For me it is mainly two things. Firstly, I really saw that unlike similar art collections, the employees really live with the art – they see it around them spread out in different spaces, offices every day, they are literally surrounded by it. This is exceptional. Secondly, the regional focus of the collection and its truly diverse breadth, determined by the way it is selected, is also interesting. Last, but not least, it’s also a kind of care and friendly treatment on long-term of the artists and everyone involved. I understand that for practical reasons it is not easy, but focusing on the medium of painting and drawing seems to me to limit the collection somehow, since so much in art today takes place in various medias in parallel.
What role does this award play within the contemporary art scene?
I can’t make a comprehensive assessment, but I see it as a great motivation that gives support to artists and at the same time integrates their work into a certain corporate and international art context. It would be worth considering and evaluating whether the awareness of what specific works are in the collection are accessible and known to curators, academic professionals and the public, and whether, for example, such rich material as the hundreds of portfolios submitted by artists every year to the competition should somehow be made available.
What advice would you give someone applying the STRABAG Artaward International 2023?
I would say to formulate the artist statement well so that it succinctly captures the artist’s motivations and visions and, of course, compile the visual documentation well, this is always crucial.
How does the selection process work? Are there particular characteristics that you and the jury look for?
The selection process goes in two rounds. It is valuable that the jury can see the evaluated works with their own eyes in the second round. Furthermore the jury members already know each other a little big. Its not only that they do discuss the works and influence each other’s arguments, but they understand the context and the relevance of these arguments in relation with the local scenes and their discourses.
You usually receive several hundreds of applications. How long is the actual process of screening of applications and does the selection committee go through all of them?
Yes certainly each of us goes through all the applications and I suppose we all read the artistic statements of all the applicants. In the first round it takes several afternoons or evenings. Apart from being time consuming, it’s extremely interesting, so I think everyone does it with interest and responsibility.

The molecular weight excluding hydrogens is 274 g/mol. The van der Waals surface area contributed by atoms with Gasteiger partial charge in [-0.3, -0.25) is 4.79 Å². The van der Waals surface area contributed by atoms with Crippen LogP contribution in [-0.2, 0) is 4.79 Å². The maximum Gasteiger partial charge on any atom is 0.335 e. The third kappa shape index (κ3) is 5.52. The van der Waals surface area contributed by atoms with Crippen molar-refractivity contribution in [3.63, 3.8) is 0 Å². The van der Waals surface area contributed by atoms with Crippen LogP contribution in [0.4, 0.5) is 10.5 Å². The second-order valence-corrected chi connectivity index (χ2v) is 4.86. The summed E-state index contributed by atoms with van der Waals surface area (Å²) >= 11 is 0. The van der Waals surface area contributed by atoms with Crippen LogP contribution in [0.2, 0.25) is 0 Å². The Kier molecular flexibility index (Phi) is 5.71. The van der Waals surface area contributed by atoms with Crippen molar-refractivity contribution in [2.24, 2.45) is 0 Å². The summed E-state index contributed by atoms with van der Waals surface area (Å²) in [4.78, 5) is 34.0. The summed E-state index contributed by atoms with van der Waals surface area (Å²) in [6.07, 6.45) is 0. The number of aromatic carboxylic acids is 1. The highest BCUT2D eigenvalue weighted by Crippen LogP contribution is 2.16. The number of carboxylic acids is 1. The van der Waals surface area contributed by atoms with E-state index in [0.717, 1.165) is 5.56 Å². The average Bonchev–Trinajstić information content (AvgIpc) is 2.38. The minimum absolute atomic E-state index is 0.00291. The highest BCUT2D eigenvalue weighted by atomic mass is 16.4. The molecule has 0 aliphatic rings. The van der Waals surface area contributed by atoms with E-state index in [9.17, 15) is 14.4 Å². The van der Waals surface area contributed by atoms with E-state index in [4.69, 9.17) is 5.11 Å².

Do you have some personal advice for young artists when it comes to the application process?
I’d say don’t get discouraged, and even if you don’t succeed the first time, make sure to apply next year. More than once this jury has chosen an artist for the second or third time. Also, if the artist is not selected, it says nothing about the quality of her*his work – with a similar number of applicants and the spectrum of the jury, the number of judging criteria is (with few exceptions) very large indeed.
About Vít Havránek – Vice-Rector for International Relations, Academy of Fine Arts Prague / Member of the Jury, STRABAG Artaward International 2021–2023
Vít Havránek, Ph.D. is an art historian with an interest in the creation and history of artistic exchanges between the First, Second and Third Worlds after the Second World War.
Havránek spent many years as the director of the tranzit.cz art centre, which is part of a network of organisations active in five countries in Central and Eastern Europe. This experience gave him a unique overview of critical and innovative topics that bring together schools, museums, and art institutions in former East Europe, Central Asia, Vietnam, Indonesia, and other countries where he has worked. He has curated many exhibitions of contemporary art, including U3 Triennial Ljubljana, Jakarta Biennale 2017, Manifesta 8. He has lectured at universities in the Czech Republic and as a guest lecturer at universities in the United States and Europe.
His articles have been published in books and catalogues by the Centre Pompidou, MoMA, MIT Press, and Sternberg Press.
As Vice-Rector for International Relations at AVU, Havránek has promoted the school’s international development. In collaboration with the school’s management, he has worked on implementing rules of social inclusion, long-term sustainability and gender equality. He serves as member of the advisory council of the Czech Ministry of Culture and as member of the art collections commission of the Czech Parliament.